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Deerhoof, Whelan's, Dublin

  • Written by  Marky Edison

Deerhoof - Dublin

It’s half eight on a Wednesday and the crowd is building in Whelan’s. The topic of debate amongst them is who from the band has picked the contemporary classical pre-gig music that is incongruously sounding through the main room. There’s a tangible excitement about the imminent arrival of San Francisco’s Deerhoof.

The music fades and Ireland’s reigning kings of misanthropic punk, So Cow, take to the stage. Greg Saunier from tonight’s headliners produced the Tuam- based band’s last album and they tear through half that album in under half an hour. They even throw in a few old favourites and vocalist Brian Kelly enjoys some banter with the crowd.

As soon as So Cow finish, there is no messing about. Deerhoof are straight on stage setting up their equipment and mopping up the sweat of the energetic opening act. It’s a well drilled team and they are ready to go in under 10 minutes.  Then they leave the stage and the room is filled with anticipation. It’s that rare feeling when you are at a show and have no idea what is about to happen.

With no fanfare they reappear ten minutes later. Throughout So Cow’s set there was very little elbow room. Hardly room enough for a pogo. But now it gets properly bunged as crowd suddenly compacts. Those summoned from the beer garden by the opening song bring with them a funk that would give Novak Djokovic a headache.

Deerhoof are musician’s musicians. They’ve been going for 20 years, and nearly as many albums. The dancefloor is a who’s who of the indie scene. The first song sounds like nothing I’ve ever heard before. Ditto for song two. Each song is unique, like it was written by another band. No riff is repeated. It’s as if they have been given the sheet music for a wedding band’s set and are playing all the right notes, but not necessarily in the right order.

Concepts like verses, choruses, and such musical conventions are studiously ignored. They obviously know the regular structures of songs but are deliberately subverting them. It’s as much performance art as it is entertainment. If you tried to explain the concept of pop music to an alien species but without them actually hearing it, they might come back to earth playing like Deerhoof. There’s an element of Stockholm syndrome in appreciating them. You need to surrender to it. Then the strange structures, rhythms and melodies start to make sense. It’s plain to see why sonic youth and their ilk are so fond of them.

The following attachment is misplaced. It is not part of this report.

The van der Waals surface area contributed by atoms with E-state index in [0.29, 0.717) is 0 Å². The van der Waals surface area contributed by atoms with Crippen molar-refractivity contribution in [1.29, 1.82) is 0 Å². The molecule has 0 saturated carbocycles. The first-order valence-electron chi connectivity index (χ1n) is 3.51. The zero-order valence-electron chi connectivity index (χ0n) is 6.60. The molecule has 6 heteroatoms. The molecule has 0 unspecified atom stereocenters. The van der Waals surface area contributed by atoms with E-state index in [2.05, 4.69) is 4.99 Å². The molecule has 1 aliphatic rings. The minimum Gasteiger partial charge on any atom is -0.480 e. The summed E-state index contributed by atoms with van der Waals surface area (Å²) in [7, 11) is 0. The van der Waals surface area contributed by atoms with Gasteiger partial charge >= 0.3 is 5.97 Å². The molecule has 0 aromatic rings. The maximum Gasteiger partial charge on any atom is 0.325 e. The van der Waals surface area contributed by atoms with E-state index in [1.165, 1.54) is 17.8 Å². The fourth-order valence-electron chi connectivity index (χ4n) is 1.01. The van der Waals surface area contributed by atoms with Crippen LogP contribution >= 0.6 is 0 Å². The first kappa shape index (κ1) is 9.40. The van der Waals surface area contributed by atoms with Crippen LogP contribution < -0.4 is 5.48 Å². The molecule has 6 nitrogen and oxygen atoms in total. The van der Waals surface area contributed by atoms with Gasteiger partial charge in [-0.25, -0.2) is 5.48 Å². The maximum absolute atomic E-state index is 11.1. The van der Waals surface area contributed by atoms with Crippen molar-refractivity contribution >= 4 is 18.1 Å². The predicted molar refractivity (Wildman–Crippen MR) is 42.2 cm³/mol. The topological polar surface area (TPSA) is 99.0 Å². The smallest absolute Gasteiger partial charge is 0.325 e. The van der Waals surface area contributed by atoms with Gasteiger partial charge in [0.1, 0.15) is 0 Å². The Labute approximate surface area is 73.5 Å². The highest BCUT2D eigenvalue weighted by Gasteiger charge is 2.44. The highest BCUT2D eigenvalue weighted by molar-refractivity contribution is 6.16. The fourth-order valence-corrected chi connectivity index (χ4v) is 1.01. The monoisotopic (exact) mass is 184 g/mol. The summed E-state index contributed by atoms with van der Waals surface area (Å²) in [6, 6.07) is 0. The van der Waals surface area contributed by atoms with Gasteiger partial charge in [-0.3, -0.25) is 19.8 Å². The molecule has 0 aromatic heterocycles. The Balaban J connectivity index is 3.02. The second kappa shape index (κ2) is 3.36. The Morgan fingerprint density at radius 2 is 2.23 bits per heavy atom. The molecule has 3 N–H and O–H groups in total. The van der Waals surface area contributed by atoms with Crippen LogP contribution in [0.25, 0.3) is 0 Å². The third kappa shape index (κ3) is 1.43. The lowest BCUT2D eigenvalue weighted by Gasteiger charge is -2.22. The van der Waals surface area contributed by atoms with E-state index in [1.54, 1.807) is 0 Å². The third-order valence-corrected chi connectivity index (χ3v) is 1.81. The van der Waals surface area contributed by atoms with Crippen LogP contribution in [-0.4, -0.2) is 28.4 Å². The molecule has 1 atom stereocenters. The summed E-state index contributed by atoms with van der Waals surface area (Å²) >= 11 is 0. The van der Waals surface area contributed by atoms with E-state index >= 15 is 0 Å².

There’s a reverential feel to the show that reaches a head when drummer Greg Saunier gives a wee speech between songs. Everyone stops and listens. It is partly a poem, partly a mystical incantation, partly a disassembly of the art of stagecraft, and partly the ramblings of the guy who won’t leave the library even when he is asked. It goes on for such an unfeasible amount of time that even the staff stop working and stare in wonderment and incredulity, waiting to see where it is going. The massed throng are still and silent. His voice is the only sound.

The reverie is shattered when a gruff, authoritative voice from the bar demands that he “get back to the tunes, kid!” The response to this dismissive heckle comes not from the speaker, but from the guitar. The moment in the Steve Miller Band's 'The Joker' when the guitar wolf-whistles was the first time I heard a guitar ‘speak.’ The few phrases from John Dieterich’s brightly coloured axe put the space- cowboy in his place. It sounds wounded and plaintive on behalf of its colleague. Sympathetic and aggrieved. It’s bizarre to hear a guitar emote like that and further demonstration, if it were required, of the band’s immense skill and talent.

Deerhoof are a genuinely unique, and sometimes bizarre, proposition. There is no other band like them. They are easy to admire, but difficult to like. Their live show is like that strange movie that you watch the whole way through and then wonder why you watched it. But then you spend half the next day with scenes from it rolling around in your head. I’m not sure that I like Deerhoof’s music but I sure as hell enjoyed the show, and am unlikely to forget it anytime soon.


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